You might think rabbits are quiet pets. But if you listen, you’ll find that a bunny seems to have a noise or sound for every occasion. Rabbit noises have very specific meanings. So listen closely. Your rabbit may be trying to tell you something.
Understanding Rabbit Noises
What’s that sound? Rabbits have a noise for every occasion. Here are some noises your bunny might make.
Happy Rabbit Noises
If you hear your rabbit making these noises, it’s a good thing!
Clucking or Chirruping
A rabbit’s cluck is a soft, gentle noise that sounds almost like a hiccup.
This is a happy sound that female rabbits usually make when feeding their kits. Any rabbit might make these noises, however. And when they do, it means contentment. You might hear it in rabbits sleeping, or when they’re eating.
Buzzing or Humming
If your rabbit is in the mood for love, it might make a humming or buzzing sound. You’ll usually hear this from boy rabbits that have not been neutered.
Honking or Grunting
Honking and grunting are amorous signs. These rabbits’ noises are a bit more serious, though, than buzzing. If a rabbit is honking, grunting, and circling, it’s a sign that the mating dance has begun.
Both males and females make these noises. If your rabbits have been neutered, they may honk and grunt out of general excitement, like if they see you coming with a treat. They may also do it to get your attention.
A rabbit’s purr is different from a cat’s purr. It’s softer, and the rabbit makes the noise by rubbing its teeth together rather than vibrating the throat muscles. Purring can be a sign of contentment. However, it’s also easy to confuse purring with teeth-grinding, which means that your bunny is in pain. When in doubt, look for other behavioural signals.
Rabbit Warning Sounds
Your rabbit also has noises to warn you, or other rabbits, that it’s unhappy.
Sighing means something similar in human and rabbit languages. It means your pet is resigned to something it’s not particularly happy about, like being brushed or having its nails clipped.
Whining or Whimpering
When your rabbit whines or whimpers, it’s a sign of unhappiness with the situation. Your pet may whine if you try to cuddle it against its wishes, for example. It might whimper if put into an enclosure with another rabbit that it doesn’t particularly like. Females may also make this sound if males are making unwanted advances.
Snorting means your bunny is getting irritated. Snorting often precedes growling.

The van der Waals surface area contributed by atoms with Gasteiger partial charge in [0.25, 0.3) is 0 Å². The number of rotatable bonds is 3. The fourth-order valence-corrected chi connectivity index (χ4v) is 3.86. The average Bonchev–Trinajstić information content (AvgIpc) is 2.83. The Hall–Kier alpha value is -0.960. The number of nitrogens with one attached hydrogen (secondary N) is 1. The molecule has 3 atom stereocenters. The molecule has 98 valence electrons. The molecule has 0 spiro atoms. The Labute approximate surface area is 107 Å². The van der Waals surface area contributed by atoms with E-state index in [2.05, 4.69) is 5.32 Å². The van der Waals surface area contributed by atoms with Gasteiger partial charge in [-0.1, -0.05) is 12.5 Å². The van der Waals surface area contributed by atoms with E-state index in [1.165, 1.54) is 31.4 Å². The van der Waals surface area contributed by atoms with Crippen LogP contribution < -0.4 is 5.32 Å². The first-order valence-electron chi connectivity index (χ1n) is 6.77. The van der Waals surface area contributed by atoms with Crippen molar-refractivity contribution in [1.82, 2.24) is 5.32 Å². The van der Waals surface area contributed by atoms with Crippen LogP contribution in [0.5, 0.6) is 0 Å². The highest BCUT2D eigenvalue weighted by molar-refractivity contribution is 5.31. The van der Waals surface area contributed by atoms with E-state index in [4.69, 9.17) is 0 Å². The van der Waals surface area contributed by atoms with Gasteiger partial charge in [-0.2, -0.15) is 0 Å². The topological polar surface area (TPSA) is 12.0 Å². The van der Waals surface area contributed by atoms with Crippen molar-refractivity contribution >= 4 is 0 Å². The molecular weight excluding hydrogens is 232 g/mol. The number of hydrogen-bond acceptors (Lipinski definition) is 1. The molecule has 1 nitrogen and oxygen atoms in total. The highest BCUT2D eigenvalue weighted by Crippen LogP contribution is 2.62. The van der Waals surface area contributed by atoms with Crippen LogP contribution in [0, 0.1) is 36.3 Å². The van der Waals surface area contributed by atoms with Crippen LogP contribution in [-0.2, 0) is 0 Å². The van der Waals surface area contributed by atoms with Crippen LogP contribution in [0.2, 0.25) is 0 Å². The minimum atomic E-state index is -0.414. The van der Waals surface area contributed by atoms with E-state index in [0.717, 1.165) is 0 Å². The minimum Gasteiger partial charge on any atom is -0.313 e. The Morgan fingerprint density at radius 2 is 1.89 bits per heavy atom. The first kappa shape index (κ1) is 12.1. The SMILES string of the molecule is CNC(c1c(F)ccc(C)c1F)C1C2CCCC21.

Grunting can be a happy noise, but in a different context, it can be a sign of annoyance.
When you see someone walking around, muttering angrily to themselves, how do you think they’re feeling? It’s the same with rabbits. If your pet sounds like it’s muttering under its breath, it is probably one annoyed bunny.
Hissing is a warning to other rabbits to get away. If your rabbit hisses at you, consider doing the same.
If your rabbit growls at you, it’s time to step away. Growling means a severely annoyed rabbit. Your bunny may follow up a growl with a lunge, or even a bite.
Rabbit Distress Signals
Rabbits have ways of telling us that they’re afraid, in danger, or in severe pain. If your rabbit makes these sounds, you need to act fast.
If your rabbit is grinding its teeth, especially if it’s sitting in a hunched-up position, this means your bunny is in pain. Rabbits are prey animals, which means that they try to hide illnesses and injuries. So if you notice it, it’s probably worse than it looks. Time to go to the vet.
Wheezing or Sniffling
It’s important to understand the difference between wheezing and sighing. A sigh is usually just one big exhalation, and it’s a sign of contentment.
Wheezing, though, sounds like laboured breathing, and that’s what it is. If your bunny is wheezing, they’re having problems breathing. It may be a respiratory problem, to which rabbits are prone. These kinds of problems can become very serious very fast. So contact your vet immediately.
Screaming or Loud Squealing
If you’ve ever heard a rabbit scream, you won’t forget it. Screaming means that your rabbit is under attack or in extreme pain. Some rabbits have screamed right before dying. Hope that your rabbit never makes this noise. But if they do, understand that you need to find the source of the problem and deal with it immediately.
Our rabbits are talking to us all the time. They’re just speaking a different language. If you make an effort to learn their language, it can help to strengthen the bond between you and your bunny.